Organ Perfusion

By reducing cardiac index and the venous return to the heart, mechanical ventilation can have a negative effect on the perfusion and functioning of extrathoracic organ systems.

In the kidney, reduction in cardiac index and venous return causes, via a sympatho-adrenergic reaction, vasoconstriction of the afferent renal arterioles with reduction and redistribution of the renal blood flow from the cortical to the juxtaglomerular nephrons. This reduces the glomerular filtration rate and sodium excretion. Increase in venous return and cardiac output, due to the periodic fall in intrathoracic pressure during spontaneous inspiration, should significantly improve kidney perfusion and function during partial ventilatory support. Inpatients with ARDS, spontaneous breathing with IMV leads to an increase in glomerular filtration rate and sodium excretion [45, 46]. Compatible with these results, in patients with ARDS, kidney perfusion and glomerular filtration rate increase during spontaneous breathing with APRV/BiPAP as compared to pressure-limited ventilation with equal [47] airway pressure limits or Ve. Although cardiac index has been highest during mechanical ventilation with low Vt resulting in hypercapnia, kidney perfusion and glomerular filtration rate were lower than during spontaneous breathing with APRV/BiPAP (Fig. 7). This indicates that maintained spontaneous breathing is favorable for the perfusion and function of the kidney in patients requiring ventilatory support due to severe pulmonary dysfunction.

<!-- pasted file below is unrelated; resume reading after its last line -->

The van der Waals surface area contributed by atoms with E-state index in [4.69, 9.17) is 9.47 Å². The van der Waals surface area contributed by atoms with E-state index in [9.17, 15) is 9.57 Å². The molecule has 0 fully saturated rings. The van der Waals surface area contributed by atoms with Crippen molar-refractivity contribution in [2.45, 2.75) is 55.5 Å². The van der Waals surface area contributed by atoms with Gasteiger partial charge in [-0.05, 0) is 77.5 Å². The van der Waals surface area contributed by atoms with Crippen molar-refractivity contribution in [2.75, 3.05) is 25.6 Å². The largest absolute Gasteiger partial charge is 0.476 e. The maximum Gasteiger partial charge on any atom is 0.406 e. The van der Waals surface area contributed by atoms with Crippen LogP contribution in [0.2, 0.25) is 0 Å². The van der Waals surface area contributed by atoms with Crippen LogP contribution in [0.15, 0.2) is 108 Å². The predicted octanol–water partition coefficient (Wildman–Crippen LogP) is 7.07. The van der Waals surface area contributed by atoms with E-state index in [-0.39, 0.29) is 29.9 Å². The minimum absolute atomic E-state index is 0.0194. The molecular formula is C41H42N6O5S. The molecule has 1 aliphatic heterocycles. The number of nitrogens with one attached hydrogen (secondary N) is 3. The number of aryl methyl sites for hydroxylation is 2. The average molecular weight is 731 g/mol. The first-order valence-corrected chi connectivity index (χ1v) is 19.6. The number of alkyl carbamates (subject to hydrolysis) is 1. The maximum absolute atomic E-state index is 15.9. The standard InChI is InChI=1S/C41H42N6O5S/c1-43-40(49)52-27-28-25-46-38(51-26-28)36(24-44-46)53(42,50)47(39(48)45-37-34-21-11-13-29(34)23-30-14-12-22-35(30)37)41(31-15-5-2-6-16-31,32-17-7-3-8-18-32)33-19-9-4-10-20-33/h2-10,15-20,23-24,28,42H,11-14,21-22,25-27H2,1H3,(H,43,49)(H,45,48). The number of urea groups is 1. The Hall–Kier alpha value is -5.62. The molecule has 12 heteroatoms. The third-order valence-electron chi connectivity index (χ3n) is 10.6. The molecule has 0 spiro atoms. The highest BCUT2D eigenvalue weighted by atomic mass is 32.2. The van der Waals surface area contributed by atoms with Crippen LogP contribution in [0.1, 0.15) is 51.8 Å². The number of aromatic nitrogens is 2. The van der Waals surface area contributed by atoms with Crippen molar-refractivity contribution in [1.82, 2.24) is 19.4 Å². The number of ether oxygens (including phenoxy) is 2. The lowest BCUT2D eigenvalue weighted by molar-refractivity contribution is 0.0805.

Reduction of cardiac output and venous return causes, via a sympatho-adren-ergic reaction, vasoconstriction and lower blood flow in the portal vein and thereby in the liver and the splanchnic area. Preliminary data in patients requiring ventilatory support for ALI suggest that maintained spontaneous breathing may be beneficial for the liver function [48]. In addition, using colored microspheres in pigs with oleic acid-induced lung injury spontaneous breathing during APRV/BiPAP may be advantageous for the perfusion of the splanchnic area [48].

Was this article helpful?

0 0

Post a comment